As the internet was a bit spotty while in Kathmandu, Katey will be sharing her blog posts about Nepal and her time in Kathmandu over the next couple of days. To start, here is some general information about Nepal itself.

Nepal is a completely landlocked country which sits between India and China. It is home to about 31.5 million people (estimates as of July 2015) with an average age of 23 years. While Nepali and English are widely spoken, especially in Kathmandu, there are more than 120 reported languages spoken in a country that is about the size of Arkansas. There are also approximately 125 caste/ethnic groups within this predominately Hindu nation.

Nepal is still a young country. While people have lived in the area now called Nepal for centuries, the foundations for a cohesive nation were formed in the 18th century when the Gurkha conquered Kathmandu, and the current borders were only established in the early 19th century through skirmishes with the British. Those borders were then closed to the outside world until the 1950’s. In the ‘50’s, the monarchy established a parliamentary system which was then dismantled in the ‘60’s. Democratic elections were finally held in the early ‘90’s, only to be disrupted by a decade of revolts by Maoist rebels. The monarchy was dismantled in 2008 in favor of a republic. As the newly formed government worked to establish itself in the midst of internal conflict, a devastating earthquake struck in April 2015 which killed more than 8,000 people, damaged fragile infrastructure, and levelled heritage sites which had stood for up to 1,000 years. In the aftermath of the quake, and in the focus of the international media, the government held elections and pushed through a new constitution which had been in contention for 7 years.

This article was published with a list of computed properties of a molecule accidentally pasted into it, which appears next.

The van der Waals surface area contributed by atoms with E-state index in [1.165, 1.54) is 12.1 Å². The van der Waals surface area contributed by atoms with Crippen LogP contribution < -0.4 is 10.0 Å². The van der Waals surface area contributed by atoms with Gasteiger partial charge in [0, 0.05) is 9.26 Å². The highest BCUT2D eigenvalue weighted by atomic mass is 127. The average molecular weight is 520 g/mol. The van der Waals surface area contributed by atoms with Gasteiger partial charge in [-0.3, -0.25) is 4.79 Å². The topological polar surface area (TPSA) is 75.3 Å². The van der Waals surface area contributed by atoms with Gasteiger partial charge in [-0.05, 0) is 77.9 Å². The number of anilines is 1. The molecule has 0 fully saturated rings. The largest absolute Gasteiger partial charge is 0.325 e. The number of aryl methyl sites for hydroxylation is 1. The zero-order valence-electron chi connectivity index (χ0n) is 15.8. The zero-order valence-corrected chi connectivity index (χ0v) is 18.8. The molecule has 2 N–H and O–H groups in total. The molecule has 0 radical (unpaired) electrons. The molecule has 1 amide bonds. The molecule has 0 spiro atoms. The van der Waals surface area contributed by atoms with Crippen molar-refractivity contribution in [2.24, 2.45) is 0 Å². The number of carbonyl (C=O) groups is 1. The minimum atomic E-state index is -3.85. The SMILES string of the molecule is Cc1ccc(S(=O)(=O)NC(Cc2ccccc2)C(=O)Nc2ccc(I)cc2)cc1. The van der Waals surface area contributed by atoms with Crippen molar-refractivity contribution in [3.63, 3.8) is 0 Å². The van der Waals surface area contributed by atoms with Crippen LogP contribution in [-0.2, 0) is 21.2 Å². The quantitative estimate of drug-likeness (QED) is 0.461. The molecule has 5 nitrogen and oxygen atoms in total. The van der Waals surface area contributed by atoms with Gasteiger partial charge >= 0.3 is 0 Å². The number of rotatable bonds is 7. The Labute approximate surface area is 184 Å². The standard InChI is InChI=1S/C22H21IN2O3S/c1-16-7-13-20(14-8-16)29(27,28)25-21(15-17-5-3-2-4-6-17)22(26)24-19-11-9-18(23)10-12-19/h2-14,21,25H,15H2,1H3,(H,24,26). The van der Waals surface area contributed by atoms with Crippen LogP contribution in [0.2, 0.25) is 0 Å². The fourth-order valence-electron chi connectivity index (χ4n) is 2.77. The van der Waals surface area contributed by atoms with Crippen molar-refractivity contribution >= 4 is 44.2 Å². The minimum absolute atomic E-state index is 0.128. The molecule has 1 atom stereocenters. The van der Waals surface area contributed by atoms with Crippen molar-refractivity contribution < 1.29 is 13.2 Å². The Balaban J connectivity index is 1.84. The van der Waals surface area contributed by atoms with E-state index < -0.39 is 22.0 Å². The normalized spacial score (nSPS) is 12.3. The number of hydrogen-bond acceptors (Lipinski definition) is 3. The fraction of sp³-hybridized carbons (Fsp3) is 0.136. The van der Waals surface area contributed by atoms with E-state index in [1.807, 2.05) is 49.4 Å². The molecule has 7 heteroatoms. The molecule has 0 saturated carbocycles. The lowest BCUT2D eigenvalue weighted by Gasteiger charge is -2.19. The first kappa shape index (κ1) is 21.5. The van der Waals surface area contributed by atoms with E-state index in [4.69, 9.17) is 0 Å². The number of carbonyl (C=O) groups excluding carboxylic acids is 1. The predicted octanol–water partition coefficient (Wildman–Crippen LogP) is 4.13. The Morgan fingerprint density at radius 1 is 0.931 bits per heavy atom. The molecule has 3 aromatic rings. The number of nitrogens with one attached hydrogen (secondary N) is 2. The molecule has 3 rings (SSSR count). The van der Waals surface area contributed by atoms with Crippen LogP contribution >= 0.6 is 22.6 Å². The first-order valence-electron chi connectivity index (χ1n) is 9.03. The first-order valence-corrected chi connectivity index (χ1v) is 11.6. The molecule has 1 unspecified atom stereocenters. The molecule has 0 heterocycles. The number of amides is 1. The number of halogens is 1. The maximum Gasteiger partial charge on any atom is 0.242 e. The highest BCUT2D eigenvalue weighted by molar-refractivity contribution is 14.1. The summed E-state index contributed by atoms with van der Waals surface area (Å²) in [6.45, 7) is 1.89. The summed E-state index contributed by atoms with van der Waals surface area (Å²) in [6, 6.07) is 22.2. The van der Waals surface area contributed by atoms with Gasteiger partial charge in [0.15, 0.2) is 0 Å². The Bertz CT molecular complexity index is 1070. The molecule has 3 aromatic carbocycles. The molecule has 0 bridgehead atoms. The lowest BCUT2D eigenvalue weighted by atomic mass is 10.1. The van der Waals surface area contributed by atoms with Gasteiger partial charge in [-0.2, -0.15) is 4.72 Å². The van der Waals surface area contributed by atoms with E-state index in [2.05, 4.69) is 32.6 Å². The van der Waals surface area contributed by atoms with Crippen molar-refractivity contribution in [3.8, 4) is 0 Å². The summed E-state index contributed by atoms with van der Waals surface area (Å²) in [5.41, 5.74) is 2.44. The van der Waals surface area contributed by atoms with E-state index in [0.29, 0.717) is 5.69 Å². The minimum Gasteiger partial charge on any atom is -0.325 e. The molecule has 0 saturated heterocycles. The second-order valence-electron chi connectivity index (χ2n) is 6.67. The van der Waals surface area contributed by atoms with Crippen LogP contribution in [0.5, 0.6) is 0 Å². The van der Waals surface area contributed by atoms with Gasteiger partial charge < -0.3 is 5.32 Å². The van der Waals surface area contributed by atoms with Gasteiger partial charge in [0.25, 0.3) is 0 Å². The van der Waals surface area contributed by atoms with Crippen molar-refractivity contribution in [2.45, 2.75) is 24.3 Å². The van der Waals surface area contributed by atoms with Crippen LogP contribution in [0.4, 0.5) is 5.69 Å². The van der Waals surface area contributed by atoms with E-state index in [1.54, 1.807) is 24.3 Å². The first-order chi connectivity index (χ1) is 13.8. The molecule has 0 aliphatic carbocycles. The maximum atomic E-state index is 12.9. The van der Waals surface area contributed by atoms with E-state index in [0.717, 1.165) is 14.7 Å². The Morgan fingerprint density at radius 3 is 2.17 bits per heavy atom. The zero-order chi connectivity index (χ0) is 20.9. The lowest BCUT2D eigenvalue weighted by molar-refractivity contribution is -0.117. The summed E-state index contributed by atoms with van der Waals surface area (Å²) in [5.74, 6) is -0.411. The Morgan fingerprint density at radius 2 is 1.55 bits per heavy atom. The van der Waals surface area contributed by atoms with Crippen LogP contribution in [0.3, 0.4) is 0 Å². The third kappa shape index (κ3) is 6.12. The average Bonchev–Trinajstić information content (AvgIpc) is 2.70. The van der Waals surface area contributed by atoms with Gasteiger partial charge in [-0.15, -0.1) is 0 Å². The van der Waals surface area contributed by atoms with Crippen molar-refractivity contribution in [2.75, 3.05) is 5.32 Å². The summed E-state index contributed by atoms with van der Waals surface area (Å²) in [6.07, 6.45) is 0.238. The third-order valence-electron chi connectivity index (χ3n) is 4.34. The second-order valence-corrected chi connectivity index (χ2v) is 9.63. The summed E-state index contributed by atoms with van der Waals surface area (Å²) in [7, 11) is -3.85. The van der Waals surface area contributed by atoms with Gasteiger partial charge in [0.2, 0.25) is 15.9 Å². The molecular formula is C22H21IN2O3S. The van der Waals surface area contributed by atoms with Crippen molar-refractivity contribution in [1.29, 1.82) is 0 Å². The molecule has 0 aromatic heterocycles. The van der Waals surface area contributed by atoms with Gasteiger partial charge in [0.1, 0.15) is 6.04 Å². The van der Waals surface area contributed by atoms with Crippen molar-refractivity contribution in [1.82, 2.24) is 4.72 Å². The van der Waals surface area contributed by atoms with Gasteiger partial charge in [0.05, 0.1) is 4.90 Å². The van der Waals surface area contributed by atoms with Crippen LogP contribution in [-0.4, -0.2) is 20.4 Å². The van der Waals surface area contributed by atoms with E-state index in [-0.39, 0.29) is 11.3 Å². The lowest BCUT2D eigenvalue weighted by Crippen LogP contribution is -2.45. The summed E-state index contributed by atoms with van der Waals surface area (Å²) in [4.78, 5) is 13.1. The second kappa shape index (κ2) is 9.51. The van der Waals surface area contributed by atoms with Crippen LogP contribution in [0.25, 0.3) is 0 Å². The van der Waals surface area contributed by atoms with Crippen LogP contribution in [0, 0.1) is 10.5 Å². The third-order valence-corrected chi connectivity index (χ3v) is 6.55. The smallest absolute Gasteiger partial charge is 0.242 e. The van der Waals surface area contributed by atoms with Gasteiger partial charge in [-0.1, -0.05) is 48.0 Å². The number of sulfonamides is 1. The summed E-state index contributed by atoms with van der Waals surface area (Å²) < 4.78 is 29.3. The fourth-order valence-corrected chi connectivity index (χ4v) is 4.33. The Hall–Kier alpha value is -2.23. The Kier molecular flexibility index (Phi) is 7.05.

So, now that you’ve stayed with through this amazingly brief introduction to Nepal, what does it mean? First, Nepal is home to an incredibly diverse group of people who have carved out a livelihood in a relatively small space. Their culture has also managed to thrive and to develop fairly independently from Western influence until the more modern era. Unfortunately, due to their isolation and lack of most natural resources, Nepal is dependent on its neighbors, India and China, for most of their supplies while equally dependent on tourism for a majority of their income. As a visitor, the people very welcoming, the sites are awe-inspiring (both the natural and the cultural), and the handicrafts are worth the visit alone!

(Information and statistics sourced from the BBC, the CIA Factbook, and Katey’s travel experience).

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